Posted by on Nov 20, 2010

shapeimage_1-2

Eating less-processed food is nutritionally superior. Going to bed when the sun goes down, or close to it, allows our endocrine system to operate at its best. Spending time outdoors in a beautiful, natural setting is good for the psyche. Given all the above, doesn’t it stand to reason that stripping away such artificial devices as running shoes would improve our gait mechanics and overall fitness level?

We will explore that hypothesis over the next few weeks and months. Many are jumping on the “barefoot running” bandwagon. Others deride them as nuts. Risky behavior or solid science?

I have ordered 2 books:

“Born to Run: A Hidden Tribe, Superathletes, and the Greatest Race the World Has Never Seen”
Christopher McDougall

and

“The Barefoot Running Book Second Edition: A Practical Guide to the Art and Science of Barefoot and Minimalist Shoe Running”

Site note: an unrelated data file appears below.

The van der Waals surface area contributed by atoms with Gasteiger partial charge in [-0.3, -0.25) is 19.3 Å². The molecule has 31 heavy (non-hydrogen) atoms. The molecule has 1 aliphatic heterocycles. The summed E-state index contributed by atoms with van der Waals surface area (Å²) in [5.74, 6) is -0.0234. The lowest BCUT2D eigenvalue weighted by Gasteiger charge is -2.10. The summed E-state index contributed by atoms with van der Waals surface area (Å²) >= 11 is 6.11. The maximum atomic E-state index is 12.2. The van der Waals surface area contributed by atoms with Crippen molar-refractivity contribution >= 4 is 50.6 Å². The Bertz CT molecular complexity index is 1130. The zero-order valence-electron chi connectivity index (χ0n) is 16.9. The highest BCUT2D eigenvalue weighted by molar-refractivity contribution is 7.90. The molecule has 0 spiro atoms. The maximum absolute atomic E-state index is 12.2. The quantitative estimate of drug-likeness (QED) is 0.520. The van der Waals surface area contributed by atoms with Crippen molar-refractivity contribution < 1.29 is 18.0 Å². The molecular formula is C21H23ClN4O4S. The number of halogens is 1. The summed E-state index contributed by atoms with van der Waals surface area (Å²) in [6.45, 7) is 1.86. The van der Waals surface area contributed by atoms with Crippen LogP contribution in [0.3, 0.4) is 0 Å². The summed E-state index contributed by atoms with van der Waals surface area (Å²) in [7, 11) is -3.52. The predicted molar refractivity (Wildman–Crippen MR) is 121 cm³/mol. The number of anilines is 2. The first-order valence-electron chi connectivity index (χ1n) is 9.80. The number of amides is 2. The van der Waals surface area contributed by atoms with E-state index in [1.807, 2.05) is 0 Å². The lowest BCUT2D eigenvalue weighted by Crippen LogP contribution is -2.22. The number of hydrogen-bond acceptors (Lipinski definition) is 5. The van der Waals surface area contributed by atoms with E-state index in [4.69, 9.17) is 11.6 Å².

Jason Robillard

I am also doing a lot of reading, pro and con, on the subject. But I like to learn by doing, so after I am satisfied that I know enough to get started, I will embark on a barefoot running program and log my progress here. My friend and running partner Paula Tuttle has agreed to run with me.

If you would like to try it, please join us by logging your progress in the COMMENTS section below. I would strongly advise screening for potential injury, reading up, and seeking the wisdom of a trainer who knows first-hand about the practice.